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Best and Worst Ads of Super Bowl 52

Five million dollars can go a long way. For some people, it’s worth 30 seconds of the most watched content of the year.

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Super Bowl LII - Philadelphia Eagles v New England Patriots Photo by Patrick Smith/Getty Images

Welcome to the NFL offseason, boys and girls. Last night’s Super Bowl had some great action. Nick Foles and Tom Brady lit up the scoreboard with the most passing yards in any postseason game. Philadelphia turned into a full blown riot as people flooded the streets. Tom Brady decided to try to catch a ball with only one glove. Alshon Jeffery put on an incredible performance throughout the evening. On social media, I saw at least three people propose on the war torn streets of Philadelphia. Somehow Meek Mill is still relevant even if he’s in jail. Team Fluff won the Puppy Bowl.

And the advertisements during the Super Bowl were fairly strong throughout the night. Of course, there were winners and losers among the brands that put $5,000,000 into thirty seconds of content - that is why we play the game.

The Best:


Fantastic combination of of music, storytelling, social movements, a tagline, and brand imaging. “When we are free to move, anything is possible” is a breathtakingly good line. Toyota was on its game for the Super Bowl. With three ads and being the official sponsor of halftime, Toyota made themselves one of the biggest winners of the day. Staying on top of consumers’ minds in a crowded industry on the most crowded day is treacherous waters - just ask the Vikings in one of Dodge’s commercials - so good on Toyota for speaking loudly and carrying a big stick.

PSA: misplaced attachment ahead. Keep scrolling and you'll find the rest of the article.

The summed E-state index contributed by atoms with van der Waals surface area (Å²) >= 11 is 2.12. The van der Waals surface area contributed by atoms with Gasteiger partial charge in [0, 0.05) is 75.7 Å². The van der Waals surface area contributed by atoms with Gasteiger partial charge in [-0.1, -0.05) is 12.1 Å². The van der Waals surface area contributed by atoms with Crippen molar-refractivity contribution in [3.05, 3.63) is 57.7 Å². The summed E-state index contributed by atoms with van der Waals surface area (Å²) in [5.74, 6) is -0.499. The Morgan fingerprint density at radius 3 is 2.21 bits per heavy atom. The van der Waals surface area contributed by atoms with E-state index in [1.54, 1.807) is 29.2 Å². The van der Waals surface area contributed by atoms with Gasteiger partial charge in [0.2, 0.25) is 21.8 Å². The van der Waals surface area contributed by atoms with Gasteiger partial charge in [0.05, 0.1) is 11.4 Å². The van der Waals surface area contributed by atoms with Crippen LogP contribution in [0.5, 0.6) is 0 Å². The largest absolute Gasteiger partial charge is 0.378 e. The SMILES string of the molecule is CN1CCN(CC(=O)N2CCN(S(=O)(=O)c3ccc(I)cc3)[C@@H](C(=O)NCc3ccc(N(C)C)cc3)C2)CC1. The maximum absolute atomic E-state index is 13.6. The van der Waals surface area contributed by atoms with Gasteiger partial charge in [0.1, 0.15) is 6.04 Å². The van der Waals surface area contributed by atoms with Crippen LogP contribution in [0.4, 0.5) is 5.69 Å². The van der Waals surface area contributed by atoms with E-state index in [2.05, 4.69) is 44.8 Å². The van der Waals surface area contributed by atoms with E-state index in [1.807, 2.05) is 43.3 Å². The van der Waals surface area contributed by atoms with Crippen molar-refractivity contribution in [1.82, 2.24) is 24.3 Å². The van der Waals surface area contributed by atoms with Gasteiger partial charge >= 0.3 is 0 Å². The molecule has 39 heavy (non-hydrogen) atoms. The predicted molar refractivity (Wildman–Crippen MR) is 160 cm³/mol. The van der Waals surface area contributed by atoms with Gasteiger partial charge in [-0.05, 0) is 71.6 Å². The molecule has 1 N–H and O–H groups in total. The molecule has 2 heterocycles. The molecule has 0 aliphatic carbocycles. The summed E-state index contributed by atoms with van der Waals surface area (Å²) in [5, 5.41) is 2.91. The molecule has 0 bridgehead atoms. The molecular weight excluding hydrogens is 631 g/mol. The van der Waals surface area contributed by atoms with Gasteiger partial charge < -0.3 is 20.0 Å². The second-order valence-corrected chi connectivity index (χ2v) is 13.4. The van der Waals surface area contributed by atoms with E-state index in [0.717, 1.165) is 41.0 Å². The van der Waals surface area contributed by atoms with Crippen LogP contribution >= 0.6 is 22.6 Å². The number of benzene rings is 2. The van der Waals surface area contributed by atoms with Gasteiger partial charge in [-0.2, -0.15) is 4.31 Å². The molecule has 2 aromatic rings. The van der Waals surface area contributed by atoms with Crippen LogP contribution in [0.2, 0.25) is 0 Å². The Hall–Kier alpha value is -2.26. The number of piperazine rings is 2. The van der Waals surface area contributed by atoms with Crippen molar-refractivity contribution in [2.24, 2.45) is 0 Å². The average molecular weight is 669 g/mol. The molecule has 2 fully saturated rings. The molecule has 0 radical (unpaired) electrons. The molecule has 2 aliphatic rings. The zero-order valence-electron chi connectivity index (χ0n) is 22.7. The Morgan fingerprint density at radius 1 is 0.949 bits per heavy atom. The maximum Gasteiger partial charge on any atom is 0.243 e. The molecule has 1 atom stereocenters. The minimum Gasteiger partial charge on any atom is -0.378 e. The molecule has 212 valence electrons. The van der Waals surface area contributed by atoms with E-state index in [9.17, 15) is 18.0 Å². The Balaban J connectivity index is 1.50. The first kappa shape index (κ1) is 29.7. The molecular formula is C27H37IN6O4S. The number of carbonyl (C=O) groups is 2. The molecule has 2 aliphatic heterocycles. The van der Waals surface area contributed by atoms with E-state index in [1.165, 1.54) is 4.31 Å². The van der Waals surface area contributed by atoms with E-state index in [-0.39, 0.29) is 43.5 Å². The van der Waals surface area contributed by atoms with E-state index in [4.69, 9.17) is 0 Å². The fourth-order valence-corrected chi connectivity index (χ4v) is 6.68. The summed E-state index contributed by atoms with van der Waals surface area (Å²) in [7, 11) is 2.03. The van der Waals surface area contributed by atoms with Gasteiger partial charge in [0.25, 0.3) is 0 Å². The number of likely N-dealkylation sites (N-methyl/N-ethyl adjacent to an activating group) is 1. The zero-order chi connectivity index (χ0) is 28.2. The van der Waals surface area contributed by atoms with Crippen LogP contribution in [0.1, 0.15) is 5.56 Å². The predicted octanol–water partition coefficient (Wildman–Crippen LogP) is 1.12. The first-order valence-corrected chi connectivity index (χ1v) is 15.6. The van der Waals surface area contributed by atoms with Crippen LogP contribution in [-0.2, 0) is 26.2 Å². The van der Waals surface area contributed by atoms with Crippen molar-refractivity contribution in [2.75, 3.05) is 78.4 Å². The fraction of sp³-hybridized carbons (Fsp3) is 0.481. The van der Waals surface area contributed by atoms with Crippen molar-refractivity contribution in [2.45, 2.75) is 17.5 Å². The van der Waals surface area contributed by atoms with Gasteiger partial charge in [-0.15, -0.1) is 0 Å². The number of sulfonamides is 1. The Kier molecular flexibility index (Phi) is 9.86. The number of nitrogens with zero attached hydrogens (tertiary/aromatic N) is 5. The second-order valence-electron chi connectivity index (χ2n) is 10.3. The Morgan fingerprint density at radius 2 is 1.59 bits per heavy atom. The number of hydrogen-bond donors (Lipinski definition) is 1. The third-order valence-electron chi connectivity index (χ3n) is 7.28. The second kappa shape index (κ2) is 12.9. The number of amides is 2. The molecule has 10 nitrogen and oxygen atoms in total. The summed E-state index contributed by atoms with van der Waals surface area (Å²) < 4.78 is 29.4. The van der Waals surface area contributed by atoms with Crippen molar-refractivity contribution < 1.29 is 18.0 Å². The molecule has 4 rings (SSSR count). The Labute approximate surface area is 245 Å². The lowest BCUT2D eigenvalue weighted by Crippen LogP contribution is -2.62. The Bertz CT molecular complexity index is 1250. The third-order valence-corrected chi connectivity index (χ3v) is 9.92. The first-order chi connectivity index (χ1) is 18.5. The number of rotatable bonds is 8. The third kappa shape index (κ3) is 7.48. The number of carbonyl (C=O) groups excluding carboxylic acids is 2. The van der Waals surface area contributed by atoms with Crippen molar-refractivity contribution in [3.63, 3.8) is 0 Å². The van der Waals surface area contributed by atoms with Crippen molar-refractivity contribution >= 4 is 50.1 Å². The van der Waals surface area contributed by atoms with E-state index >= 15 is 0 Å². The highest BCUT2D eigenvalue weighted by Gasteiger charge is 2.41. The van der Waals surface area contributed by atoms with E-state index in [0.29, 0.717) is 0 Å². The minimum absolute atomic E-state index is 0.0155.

A highly anticipated ad resulting from an exciting pre-release video had the public intrigued for several days before the game. With CEO Jeff Bezos’ cameo to start the commercial, Amazon delivers on a sequence of celebrity appearances that were hilarious. Cardi B stole 2017 and she is halfway to taking over 2018 now. Alexa regains her voice by the end of the ad, and Amazon regains their place as the producer of the most popular AI device.


When you have been watching the playoffs on your couch for the last five weeks, you have enough time to choreograph this epic commercial. Here, the NFL pats itself on its back with an ad during its own show. It was an interesting decision to pick Eli Manning and Odell Beckham Jr. for the commercial since one had a subpar season and the other was injured for most of the year, yet the dancing and comedy of the ad was too priceless to not enjoy. It rivaled the Super Bowl Shuffle of the 1985 Chicago Bears, as it casually escalated in absurdity for sixty straight seconds. The chemistry between the Giants’ QB and WR is as good off the field is as it (can) be on it. Happy offseasoning, Giants fans.


You don’t need a big celebrity or giant metaphors to get your point across. Dropping the Clydesdales for a different type of heartwarming tale, Budweiser subtly cans water instead of beer and ships it out to the people affected by Hurricane Harvey. An “everyday hero” ad prevailed in an emotional plug for the giant beer company. I am glad Bud was not too laudatory of their actions and kept the spot about the people instead of the company.